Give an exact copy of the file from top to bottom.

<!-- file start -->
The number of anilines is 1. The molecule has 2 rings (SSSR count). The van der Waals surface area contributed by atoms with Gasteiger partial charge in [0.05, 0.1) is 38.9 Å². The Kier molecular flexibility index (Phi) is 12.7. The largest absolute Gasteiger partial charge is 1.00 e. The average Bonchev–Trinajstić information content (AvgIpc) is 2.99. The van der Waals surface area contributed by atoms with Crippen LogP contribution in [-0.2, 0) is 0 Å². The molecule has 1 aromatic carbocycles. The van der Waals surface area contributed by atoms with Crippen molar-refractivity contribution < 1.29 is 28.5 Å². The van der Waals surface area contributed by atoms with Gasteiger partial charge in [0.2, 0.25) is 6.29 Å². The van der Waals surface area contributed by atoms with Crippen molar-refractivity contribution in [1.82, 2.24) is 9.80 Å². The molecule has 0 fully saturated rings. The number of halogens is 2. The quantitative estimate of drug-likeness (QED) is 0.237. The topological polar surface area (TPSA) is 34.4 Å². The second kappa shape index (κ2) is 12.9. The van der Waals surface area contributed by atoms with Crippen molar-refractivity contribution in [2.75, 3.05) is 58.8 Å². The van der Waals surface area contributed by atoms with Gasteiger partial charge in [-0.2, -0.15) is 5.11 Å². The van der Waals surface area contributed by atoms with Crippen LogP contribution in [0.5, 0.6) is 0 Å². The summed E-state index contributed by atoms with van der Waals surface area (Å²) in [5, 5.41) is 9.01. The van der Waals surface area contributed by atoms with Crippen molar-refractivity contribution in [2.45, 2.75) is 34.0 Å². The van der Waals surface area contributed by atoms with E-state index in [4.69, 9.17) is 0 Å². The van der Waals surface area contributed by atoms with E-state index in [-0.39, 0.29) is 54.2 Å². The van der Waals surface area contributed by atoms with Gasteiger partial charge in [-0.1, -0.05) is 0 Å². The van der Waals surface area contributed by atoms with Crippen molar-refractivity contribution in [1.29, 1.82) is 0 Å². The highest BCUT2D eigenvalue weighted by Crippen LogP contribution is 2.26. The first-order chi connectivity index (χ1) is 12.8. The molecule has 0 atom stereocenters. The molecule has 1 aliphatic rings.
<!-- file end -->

The number of anilines is 1. The molecule has 2 rings (SSSR count). The van der Waals surface area contributed by atoms with Gasteiger partial charge in [0.05, 0.1) is 38.9 Å². The Kier molecular flexibility index (Phi) is 12.7. The largest absolute Gasteiger partial charge is 1.00 e. The average Bonchev–Trinajstić information content (AvgIpc) is 2.99. The van der Waals surface area contributed by atoms with Crippen LogP contribution in [-0.2, 0) is 0 Å². The molecule has 1 aromatic carbocycles. The van der Waals surface area contributed by atoms with Crippen molar-refractivity contribution < 1.29 is 28.5 Å². The van der Waals surface area contributed by atoms with Gasteiger partial charge in [0.2, 0.25) is 6.29 Å². The van der Waals surface area contributed by atoms with Crippen molar-refractivity contribution in [1.82, 2.24) is 9.80 Å². The molecule has 0 fully saturated rings. The number of halogens is 2. The quantitative estimate of drug-likeness (QED) is 0.237. The topological polar surface area (TPSA) is 34.4 Å². The second kappa shape index (κ2) is 12.9. The van der Waals surface area contributed by atoms with Crippen molar-refractivity contribution in [2.75, 3.05) is 58.8 Å². The van der Waals surface area contributed by atoms with Gasteiger partial charge in [-0.2, -0.15) is 5.11 Å². The van der Waals surface area contributed by atoms with Crippen LogP contribution in [0.5, 0.6) is 0 Å². The summed E-state index contributed by atoms with van der Waals surface area (Å²) in [5, 5.41) is 9.01. The van der Waals surface area contributed by atoms with Crippen molar-refractivity contribution in [2.45, 2.75) is 34.0 Å². The van der Waals surface area contributed by atoms with E-state index in [4.69, 9.17) is 0 Å². The van der Waals surface area contributed by atoms with E-state index in [-0.39, 0.29) is 54.2 Å². The van der Waals surface area contributed by atoms with Gasteiger partial charge in [-0.1, -0.05) is 0 Å². The van der Waals surface area contributed by atoms with Crippen molar-refractivity contribution in [1.29, 1.82) is 0 Å². The highest BCUT2D eigenvalue weighted by Crippen LogP contribution is 2.26. The first-order chi connectivity index (χ1) is 12.8. The molecule has 0 atom stereocenters. The molecule has 1 aliphatic rings.